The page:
How to become an OTR driver

Written by Kate Lopaze

When you think of the phrase “truck driver,” you’re probably envisioning an over-the-road (OTR) truck driver: someone who drives a big rig long distances to deliver a load of freight. As opposed to delivery drivers, who typically have set local routes, OTR truckers can transport goods across the county, state, or even country. There’s something very appealing and old-school about the idea of hitting the open road—is it the right option for you?

What does an OTR trucker do?

OTR trucking (also known as long-haul trucking) is a type of driving that involves using large tractor-trailer trucks to haul freight of all kinds (including heavy loads of goods, machinery, or other equipment) long distances. Routes are typically across state lines, and may include parts of the United States and Canada—basically anywhere accessible by main roads and highways.

This is definitely not your typical 9-to-5 job. These drivers work on demanding schedules and can be away from home for weeks at a time. These schedules may require driving nights, weekends, or holidays to meet unforgiving deadlines. It can also be a very solitary job, with drivers often traveling alone on long trips.

What skills does an OTR trucker have?

OTR truckers are masters of logistics and need to have a number of skills ready to go, on the road or not.

Driving Skills: This may seem like a no-brainer, but OTR drivers require some next-level driving skills. Drivers should drive with an eye on safety and their freight at all times. And in addition to a commercial driver’s license (CDL), a clean driving record is essential for scoring a job in OTR trucking.

Mechanical Skills: Out on the road, you may need to be your own mechanic, if something happens out of AAA range or a place where the nearest mechanic is miles away. OTR drivers should have a solid base set of mechanical skills to be able to troubleshoot minor mechanical difficulties along the way.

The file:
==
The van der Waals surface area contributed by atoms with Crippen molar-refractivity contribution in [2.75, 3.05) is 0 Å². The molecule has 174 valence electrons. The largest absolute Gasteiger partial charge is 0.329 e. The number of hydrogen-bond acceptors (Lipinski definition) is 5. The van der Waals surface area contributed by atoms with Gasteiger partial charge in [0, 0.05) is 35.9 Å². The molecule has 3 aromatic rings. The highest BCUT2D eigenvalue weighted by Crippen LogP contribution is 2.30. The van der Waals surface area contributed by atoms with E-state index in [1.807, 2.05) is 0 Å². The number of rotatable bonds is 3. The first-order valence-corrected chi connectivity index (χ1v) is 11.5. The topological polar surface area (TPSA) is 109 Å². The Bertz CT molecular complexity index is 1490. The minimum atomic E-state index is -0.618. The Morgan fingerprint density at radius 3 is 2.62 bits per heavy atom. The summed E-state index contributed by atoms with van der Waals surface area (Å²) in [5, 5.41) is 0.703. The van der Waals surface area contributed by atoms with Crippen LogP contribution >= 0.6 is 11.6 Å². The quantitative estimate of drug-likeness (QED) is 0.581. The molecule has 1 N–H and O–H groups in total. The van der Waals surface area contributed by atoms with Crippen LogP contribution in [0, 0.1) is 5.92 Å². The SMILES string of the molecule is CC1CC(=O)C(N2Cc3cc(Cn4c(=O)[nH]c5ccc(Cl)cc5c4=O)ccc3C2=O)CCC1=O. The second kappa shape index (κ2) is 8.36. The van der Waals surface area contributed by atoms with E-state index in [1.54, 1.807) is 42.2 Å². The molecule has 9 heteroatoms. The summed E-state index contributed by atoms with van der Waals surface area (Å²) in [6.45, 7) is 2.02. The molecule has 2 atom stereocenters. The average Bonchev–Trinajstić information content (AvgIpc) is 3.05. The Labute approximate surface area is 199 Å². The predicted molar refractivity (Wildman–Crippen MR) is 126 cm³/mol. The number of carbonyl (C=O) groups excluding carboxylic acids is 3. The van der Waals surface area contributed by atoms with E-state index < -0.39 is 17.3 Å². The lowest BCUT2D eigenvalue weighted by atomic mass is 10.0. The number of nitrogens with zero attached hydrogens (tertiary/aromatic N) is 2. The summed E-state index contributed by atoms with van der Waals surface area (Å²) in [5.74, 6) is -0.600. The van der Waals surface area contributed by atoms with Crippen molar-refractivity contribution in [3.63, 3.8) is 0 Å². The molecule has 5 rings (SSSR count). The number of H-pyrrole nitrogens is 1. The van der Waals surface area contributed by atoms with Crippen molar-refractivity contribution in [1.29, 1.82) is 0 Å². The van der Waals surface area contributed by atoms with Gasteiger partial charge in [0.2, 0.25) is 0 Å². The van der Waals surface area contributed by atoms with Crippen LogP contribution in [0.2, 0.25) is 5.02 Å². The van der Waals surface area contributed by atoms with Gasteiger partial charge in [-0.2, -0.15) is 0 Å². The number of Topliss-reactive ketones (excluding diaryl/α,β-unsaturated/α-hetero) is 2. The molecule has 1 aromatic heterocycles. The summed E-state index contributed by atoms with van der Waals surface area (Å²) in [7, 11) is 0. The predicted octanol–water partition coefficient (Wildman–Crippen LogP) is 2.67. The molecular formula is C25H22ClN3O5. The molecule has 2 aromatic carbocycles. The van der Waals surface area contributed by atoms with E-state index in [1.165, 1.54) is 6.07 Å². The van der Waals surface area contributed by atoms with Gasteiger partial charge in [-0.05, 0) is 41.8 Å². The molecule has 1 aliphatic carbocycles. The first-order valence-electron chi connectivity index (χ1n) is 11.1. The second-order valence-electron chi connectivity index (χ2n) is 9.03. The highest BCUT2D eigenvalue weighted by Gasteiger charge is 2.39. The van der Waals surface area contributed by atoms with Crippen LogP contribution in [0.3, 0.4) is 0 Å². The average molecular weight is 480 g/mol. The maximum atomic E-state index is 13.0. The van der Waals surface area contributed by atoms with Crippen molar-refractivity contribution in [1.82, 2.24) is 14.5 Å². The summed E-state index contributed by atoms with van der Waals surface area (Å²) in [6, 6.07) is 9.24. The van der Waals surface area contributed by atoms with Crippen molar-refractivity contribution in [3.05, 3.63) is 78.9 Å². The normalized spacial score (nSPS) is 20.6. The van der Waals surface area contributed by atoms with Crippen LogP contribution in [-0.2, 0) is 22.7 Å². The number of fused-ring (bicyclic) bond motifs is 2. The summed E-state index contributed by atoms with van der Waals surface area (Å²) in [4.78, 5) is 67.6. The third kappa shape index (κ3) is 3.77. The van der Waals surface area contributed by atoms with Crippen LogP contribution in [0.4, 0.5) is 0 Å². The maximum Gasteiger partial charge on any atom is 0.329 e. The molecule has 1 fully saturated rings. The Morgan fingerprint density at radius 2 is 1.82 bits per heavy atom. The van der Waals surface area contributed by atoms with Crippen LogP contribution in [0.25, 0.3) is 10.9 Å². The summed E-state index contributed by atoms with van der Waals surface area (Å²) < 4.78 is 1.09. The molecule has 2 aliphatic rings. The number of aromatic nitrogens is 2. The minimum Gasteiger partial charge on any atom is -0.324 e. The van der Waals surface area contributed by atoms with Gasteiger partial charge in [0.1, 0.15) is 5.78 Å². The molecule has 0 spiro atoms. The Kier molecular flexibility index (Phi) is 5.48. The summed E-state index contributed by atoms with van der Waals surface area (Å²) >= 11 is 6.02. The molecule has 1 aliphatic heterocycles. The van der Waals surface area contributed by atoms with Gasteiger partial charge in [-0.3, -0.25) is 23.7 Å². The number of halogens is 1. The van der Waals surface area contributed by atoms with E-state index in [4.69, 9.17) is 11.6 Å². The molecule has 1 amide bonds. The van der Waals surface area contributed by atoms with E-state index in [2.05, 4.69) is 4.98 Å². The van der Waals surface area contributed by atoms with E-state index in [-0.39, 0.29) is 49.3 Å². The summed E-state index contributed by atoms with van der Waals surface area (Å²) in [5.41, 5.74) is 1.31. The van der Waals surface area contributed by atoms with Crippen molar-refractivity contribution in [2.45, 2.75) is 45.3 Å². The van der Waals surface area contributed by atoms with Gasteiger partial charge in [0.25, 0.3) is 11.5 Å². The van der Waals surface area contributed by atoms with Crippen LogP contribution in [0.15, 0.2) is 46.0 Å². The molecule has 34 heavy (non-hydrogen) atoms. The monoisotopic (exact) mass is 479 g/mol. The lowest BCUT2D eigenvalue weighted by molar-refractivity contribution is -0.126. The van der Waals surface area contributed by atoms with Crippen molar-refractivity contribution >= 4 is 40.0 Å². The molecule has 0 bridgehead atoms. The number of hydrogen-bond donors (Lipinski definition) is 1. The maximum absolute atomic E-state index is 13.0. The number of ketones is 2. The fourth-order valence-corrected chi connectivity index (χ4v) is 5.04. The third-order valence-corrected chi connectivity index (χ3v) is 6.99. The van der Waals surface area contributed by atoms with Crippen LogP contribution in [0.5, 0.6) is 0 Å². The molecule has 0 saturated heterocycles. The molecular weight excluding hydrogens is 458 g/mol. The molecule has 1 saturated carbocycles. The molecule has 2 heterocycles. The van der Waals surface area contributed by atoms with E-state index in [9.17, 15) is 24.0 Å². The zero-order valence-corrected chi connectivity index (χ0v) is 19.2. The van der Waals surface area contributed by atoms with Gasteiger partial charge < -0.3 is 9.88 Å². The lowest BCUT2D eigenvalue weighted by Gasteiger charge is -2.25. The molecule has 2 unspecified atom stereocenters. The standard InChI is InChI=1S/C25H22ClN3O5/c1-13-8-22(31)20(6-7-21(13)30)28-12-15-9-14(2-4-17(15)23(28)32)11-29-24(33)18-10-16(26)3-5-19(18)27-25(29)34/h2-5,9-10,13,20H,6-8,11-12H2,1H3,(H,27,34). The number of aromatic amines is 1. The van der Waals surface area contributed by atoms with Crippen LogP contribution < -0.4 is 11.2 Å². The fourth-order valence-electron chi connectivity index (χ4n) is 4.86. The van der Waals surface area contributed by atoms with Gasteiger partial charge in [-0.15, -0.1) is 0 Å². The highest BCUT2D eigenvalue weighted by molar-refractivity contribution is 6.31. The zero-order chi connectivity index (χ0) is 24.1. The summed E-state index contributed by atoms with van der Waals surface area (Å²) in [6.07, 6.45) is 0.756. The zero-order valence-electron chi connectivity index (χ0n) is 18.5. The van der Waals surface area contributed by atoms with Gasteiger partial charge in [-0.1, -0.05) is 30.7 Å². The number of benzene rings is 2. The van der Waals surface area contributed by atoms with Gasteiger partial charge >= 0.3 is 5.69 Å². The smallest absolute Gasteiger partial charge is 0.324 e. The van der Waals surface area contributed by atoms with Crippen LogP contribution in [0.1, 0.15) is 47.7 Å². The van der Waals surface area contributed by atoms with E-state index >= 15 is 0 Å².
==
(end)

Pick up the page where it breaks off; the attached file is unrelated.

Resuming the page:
Time Management Skills: Nothing drives (pun mostly intended) a trucker’s world more than the delivery schedule. Truckers need to be able to manage their time independently and efficiently to make sure they’re delivering their freight on schedule.

Self-Starter Skills: Out on the road, you won’t have a boss looking over your shoulder to make sure you’re doing everything that needs doing or staying on task and on time. Truckers should be able to independently determine what needs to be done and develop a game plan for delivering the load on schedule and without major issues.

What do you need to become an OTR trucker?

The most essential step in becoming an OTR driver is getting your CDL certification. The licensing process may vary by state, but will involve a combination of a written test and a practical driving test. As with any driving test, you can go it alone and try to cram on your own, but there are many commercial driving schools that offer programs that train you, walk you through testing, and prepare you for what life will be like as an OTR driver. The CDL focuses on the skills and mechanical know-how necessary to operate large tractor trailers. You can also get optional certification in specialties like transporting hazardous materials.

How much do OTR drivers get paid?

According to the U.S. Bureau of Labor Statistics, the median annual salary for delivery drivers is $41,430, or $19.87 per hour. This can vary pretty widely, depending on factors like the driver’s experience level, the type of freight being transported, and the distance. Some drivers are paid a flat rate for an entire trip, while others are paid by the mile.

What’s the outlook for OTR drivers?

This is a very steady field and will continue to be so. The U.S. Bureau of Labor Statistics anticipates that the OTR driving field will grow by about 5% by 2024.

About the author

Kate Lopaze

Kate Lopaze is a writer, editor, and digital publishing professional based in New York City. A graduate of the University of Connecticut and Emerson College with degrees in English and publishing, she is passionate about books, baseball, and pop culture (though not necessarily in that order), and lives in Brooklyn with her dog.